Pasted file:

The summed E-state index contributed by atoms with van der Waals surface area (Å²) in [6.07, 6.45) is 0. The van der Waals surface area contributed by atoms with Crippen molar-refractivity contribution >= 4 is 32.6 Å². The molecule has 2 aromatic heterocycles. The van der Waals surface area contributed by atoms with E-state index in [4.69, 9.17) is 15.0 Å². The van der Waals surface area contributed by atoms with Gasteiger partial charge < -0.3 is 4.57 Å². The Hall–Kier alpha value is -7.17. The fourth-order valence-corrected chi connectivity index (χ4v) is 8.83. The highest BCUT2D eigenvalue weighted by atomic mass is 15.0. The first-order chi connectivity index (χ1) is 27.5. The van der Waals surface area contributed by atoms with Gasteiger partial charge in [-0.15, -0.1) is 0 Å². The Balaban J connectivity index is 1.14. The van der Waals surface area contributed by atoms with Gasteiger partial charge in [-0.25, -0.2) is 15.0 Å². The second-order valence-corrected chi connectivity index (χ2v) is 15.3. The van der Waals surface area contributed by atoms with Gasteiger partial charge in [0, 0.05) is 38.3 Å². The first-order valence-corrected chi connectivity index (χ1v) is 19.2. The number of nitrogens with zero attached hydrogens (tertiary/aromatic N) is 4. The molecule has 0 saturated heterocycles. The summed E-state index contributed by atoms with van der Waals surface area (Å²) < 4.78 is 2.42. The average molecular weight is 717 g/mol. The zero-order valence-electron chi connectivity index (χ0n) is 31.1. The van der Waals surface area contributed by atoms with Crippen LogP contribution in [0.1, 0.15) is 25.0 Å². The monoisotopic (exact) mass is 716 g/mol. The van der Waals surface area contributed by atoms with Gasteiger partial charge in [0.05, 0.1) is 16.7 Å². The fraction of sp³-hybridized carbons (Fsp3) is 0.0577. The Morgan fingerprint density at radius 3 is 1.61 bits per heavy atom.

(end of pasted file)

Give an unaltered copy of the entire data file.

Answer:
The summed E-state index contributed by atoms with van der Waals surface area (Å²) in [6.07, 6.45) is 0. The van der Waals surface area contributed by atoms with Crippen molar-refractivity contribution >= 4 is 32.6 Å². The molecule has 2 aromatic heterocycles. The van der Waals surface area contributed by atoms with E-state index in [4.69, 9.17) is 15.0 Å². The van der Waals surface area contributed by atoms with Gasteiger partial charge < -0.3 is 4.57 Å². The Hall–Kier alpha value is -7.17. The fourth-order valence-corrected chi connectivity index (χ4v) is 8.83. The highest BCUT2D eigenvalue weighted by atomic mass is 15.0. The first-order chi connectivity index (χ1) is 27.5. The van der Waals surface area contributed by atoms with Gasteiger partial charge in [-0.15, -0.1) is 0 Å². The Balaban J connectivity index is 1.14. The van der Waals surface area contributed by atoms with Gasteiger partial charge in [-0.25, -0.2) is 15.0 Å². The second-order valence-corrected chi connectivity index (χ2v) is 15.3. The van der Waals surface area contributed by atoms with Gasteiger partial charge in [0, 0.05) is 38.3 Å². The first-order valence-corrected chi connectivity index (χ1v) is 19.2. The number of nitrogens with zero attached hydrogens (tertiary/aromatic N) is 4. The molecule has 0 saturated heterocycles. The summed E-state index contributed by atoms with van der Waals surface area (Å²) < 4.78 is 2.42. The average molecular weight is 717 g/mol. The zero-order valence-electron chi connectivity index (χ0n) is 31.1. The van der Waals surface area contributed by atoms with Crippen LogP contribution in [0.1, 0.15) is 25.0 Å². The monoisotopic (exact) mass is 716 g/mol. The van der Waals surface area contributed by atoms with Gasteiger partial charge in [0.05, 0.1) is 16.7 Å². The fraction of sp³-hybridized carbons (Fsp3) is 0.0577. The Morgan fingerprint density at radius 3 is 1.61 bits per heavy atom.